Prince’s pious reverence to the best of musical sounds of the past, present and future also can’t be forgotten for it’s actually the backbone of his sonic excellence. In never being solely defined by any one genre of music, Prince continuously found ways to honor groundbreaking musical movements by routinely making seemingly impossible musical combinations feel commonplace. Most impressively, his hottest top-40 era from 1984-1994 saw Prince meld Jimi Hendrix, Detroit techno, soul and gospel into the soundtrack of the iconic Purple Rain, and dabble into Sgt. Pepper era Beatles and new wave on its follow up release Around The World In A Day. As raves became commonplace in Europe, Prince brought a heaping spoonful of happy hardcore into 1989’s Batman film soundtrack, and by the time rap had surged to the forefront in the early 90s, his James Brown-meets-Sly Stone funk-styled band the New Power Generation located the timeless soul that powered hip-hop culture and uniquely owned it as their own.
But that might not be enough to define why Prince’s pious reverence of history is important. Yes, on “Controversy” he questioned people who questioned if he was “black” enough as an artist blending soul, rock, glam and pop, but when he felt creatively stifled by Warner Bros. Records in 1993 and began to appear with the word “slave” scrawled on his right cheek and changing his name as an artist to an unpronounceable symbol Prince masterfully assumed his rightful role as a groundbreaking, and specifically, black artist.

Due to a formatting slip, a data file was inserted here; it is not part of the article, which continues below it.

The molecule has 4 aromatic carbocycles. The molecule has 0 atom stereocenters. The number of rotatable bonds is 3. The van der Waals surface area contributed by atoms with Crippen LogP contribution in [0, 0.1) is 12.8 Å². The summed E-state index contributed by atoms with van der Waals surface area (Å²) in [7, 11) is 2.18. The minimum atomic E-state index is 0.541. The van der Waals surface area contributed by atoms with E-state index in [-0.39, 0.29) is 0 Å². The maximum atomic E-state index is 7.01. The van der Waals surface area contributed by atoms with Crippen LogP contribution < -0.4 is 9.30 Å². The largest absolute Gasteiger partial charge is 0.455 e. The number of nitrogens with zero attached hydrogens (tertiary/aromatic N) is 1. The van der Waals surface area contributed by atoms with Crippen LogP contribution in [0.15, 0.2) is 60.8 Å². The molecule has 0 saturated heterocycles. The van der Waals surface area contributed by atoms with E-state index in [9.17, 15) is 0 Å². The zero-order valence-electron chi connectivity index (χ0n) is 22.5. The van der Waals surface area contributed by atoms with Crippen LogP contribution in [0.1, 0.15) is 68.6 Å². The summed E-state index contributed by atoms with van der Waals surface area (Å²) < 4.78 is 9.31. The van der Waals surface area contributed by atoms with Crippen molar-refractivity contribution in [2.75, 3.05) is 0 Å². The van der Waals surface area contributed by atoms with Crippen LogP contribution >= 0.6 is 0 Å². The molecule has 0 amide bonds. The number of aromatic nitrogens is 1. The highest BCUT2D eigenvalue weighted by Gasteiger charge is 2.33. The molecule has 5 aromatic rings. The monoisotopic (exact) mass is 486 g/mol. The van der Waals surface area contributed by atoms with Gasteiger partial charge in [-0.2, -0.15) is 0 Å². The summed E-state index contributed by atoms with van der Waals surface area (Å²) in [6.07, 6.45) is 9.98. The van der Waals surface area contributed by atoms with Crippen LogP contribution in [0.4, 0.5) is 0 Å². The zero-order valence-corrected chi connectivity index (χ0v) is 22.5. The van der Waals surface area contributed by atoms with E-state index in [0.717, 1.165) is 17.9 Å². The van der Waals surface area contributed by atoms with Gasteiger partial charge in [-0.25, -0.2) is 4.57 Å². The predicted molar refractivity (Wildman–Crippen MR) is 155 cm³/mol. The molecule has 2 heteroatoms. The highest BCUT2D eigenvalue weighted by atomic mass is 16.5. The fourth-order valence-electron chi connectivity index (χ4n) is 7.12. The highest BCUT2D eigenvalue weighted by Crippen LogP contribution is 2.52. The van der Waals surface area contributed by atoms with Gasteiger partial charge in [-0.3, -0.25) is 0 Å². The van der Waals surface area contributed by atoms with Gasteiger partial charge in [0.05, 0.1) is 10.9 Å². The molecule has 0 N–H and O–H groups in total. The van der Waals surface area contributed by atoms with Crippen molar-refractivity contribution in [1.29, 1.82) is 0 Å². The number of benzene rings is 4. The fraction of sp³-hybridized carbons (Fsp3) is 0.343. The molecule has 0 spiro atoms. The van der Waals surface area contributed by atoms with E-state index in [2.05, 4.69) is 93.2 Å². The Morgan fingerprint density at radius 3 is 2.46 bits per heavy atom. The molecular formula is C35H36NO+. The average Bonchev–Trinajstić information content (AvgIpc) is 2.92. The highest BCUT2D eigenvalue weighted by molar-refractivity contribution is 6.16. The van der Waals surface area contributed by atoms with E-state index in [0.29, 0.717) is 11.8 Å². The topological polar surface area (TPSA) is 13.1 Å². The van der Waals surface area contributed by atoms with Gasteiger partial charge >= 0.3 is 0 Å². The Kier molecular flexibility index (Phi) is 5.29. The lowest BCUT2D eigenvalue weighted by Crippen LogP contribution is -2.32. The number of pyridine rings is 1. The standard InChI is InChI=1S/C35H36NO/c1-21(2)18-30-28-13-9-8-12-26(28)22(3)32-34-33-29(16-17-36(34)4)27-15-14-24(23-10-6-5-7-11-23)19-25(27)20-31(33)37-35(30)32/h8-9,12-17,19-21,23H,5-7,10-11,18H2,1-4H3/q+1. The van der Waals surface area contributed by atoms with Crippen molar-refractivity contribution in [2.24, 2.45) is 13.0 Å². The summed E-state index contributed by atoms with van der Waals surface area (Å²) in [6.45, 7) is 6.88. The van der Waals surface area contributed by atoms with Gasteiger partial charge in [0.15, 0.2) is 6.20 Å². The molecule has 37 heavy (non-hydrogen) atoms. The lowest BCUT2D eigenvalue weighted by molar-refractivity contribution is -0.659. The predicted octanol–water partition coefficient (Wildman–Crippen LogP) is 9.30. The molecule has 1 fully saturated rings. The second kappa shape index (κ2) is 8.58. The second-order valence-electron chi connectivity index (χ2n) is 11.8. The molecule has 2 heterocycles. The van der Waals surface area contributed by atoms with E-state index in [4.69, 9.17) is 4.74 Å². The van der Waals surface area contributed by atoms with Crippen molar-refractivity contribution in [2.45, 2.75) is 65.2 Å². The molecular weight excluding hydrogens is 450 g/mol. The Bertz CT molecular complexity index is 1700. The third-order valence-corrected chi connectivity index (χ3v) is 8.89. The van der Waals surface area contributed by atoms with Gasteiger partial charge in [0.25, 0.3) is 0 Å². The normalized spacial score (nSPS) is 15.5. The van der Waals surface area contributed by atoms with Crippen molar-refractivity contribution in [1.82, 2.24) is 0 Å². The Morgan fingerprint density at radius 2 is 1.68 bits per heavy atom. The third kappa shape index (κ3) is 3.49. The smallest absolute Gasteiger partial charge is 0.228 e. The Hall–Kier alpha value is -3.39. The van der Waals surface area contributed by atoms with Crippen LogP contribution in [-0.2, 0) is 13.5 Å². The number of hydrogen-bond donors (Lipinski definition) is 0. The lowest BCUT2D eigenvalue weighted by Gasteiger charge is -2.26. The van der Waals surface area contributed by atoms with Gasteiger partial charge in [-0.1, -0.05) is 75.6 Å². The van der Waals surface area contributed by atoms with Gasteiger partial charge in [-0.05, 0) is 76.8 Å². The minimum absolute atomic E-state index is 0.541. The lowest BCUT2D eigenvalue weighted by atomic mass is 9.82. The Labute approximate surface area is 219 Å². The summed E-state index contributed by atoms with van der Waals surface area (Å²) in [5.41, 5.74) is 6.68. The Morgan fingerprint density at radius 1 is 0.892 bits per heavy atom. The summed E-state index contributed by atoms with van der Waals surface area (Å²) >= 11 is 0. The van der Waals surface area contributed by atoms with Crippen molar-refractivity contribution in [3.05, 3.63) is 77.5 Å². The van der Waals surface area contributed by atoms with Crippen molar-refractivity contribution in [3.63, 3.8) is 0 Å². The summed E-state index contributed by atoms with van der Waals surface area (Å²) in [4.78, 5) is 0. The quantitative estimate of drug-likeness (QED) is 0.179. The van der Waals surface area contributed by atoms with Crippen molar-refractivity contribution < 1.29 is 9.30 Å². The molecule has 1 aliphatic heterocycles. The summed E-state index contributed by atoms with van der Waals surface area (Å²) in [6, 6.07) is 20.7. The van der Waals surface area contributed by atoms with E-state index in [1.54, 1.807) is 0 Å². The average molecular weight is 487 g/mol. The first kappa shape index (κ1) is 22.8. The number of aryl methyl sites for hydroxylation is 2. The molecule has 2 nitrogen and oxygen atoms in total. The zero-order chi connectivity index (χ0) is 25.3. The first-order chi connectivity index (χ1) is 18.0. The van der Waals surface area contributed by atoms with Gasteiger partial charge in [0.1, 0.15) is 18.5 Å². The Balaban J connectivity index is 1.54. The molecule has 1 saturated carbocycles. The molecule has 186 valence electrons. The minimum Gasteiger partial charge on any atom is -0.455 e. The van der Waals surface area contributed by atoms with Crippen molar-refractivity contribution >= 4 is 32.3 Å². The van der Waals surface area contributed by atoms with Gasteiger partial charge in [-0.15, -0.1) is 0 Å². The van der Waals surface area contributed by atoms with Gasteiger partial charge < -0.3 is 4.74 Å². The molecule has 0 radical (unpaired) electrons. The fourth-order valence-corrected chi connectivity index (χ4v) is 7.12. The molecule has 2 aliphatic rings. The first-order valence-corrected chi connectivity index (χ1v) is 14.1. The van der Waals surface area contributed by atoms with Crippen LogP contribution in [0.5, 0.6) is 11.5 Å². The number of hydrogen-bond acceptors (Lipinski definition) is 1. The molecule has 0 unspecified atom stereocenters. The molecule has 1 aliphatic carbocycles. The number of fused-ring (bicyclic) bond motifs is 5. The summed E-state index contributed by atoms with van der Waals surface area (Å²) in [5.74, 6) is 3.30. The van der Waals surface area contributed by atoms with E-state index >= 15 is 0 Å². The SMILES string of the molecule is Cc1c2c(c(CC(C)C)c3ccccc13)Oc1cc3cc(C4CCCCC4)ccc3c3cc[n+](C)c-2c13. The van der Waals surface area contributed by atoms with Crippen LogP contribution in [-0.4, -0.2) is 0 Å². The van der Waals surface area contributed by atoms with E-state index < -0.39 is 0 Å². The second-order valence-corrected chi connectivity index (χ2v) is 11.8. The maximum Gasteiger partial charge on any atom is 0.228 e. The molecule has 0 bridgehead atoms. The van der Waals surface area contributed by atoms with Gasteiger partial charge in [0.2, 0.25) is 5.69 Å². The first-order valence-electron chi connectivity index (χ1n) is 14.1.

As aforementioned, Prince was a prolific creative force, and released 14 albums in 14 years for Warner Bros. since signing with the label for his 1978 debut. By 1993, Prince felt that the label wanted to limit his artistic freedom by asking for more sporadic releases. Instead, in replying through being a black musician peacefully walking around in the world with “slave” inscribed on his face and insisting on being referred to by name that couldn’t be spoken, it was a savvy move that said everything while Prince needn’t say a word. By 1998, Prince was “emancipated” from Warner Bros. Records.
In the year 2016, Prince died. Considering what’s actually happening in the world right now, we truly see how amazing he truly was. Consider that 1976 men’s Olympic gold medalist Bruce Jenner has successfully transitioned into being Caitlyn, Kanye West is currently re-mastering and perpetually re-crafting an album that only exists in cyberspace, Kendrick Lamar released a rap album that sounds like a free jazz and pop-funk collection, and Skrillex is a former screamo pop sensation who makes dance music that sounds like synth-laden dub reggae or swinging R & B. In 57 years, largely without the immediacy of the digital age, Prince either created or embodied what it took four talented and empowered people nearly three times as much time to physically accomplish.
Royal. Magical. Mysterious. Pious. Erotic. Feminine. Seductive.
Prince was indeed everything. In honoring what made him great, we all — be it black, white, straight, gay or otherwise — learn via the “purple” virtues of The Purple One’s life, and how to live forever.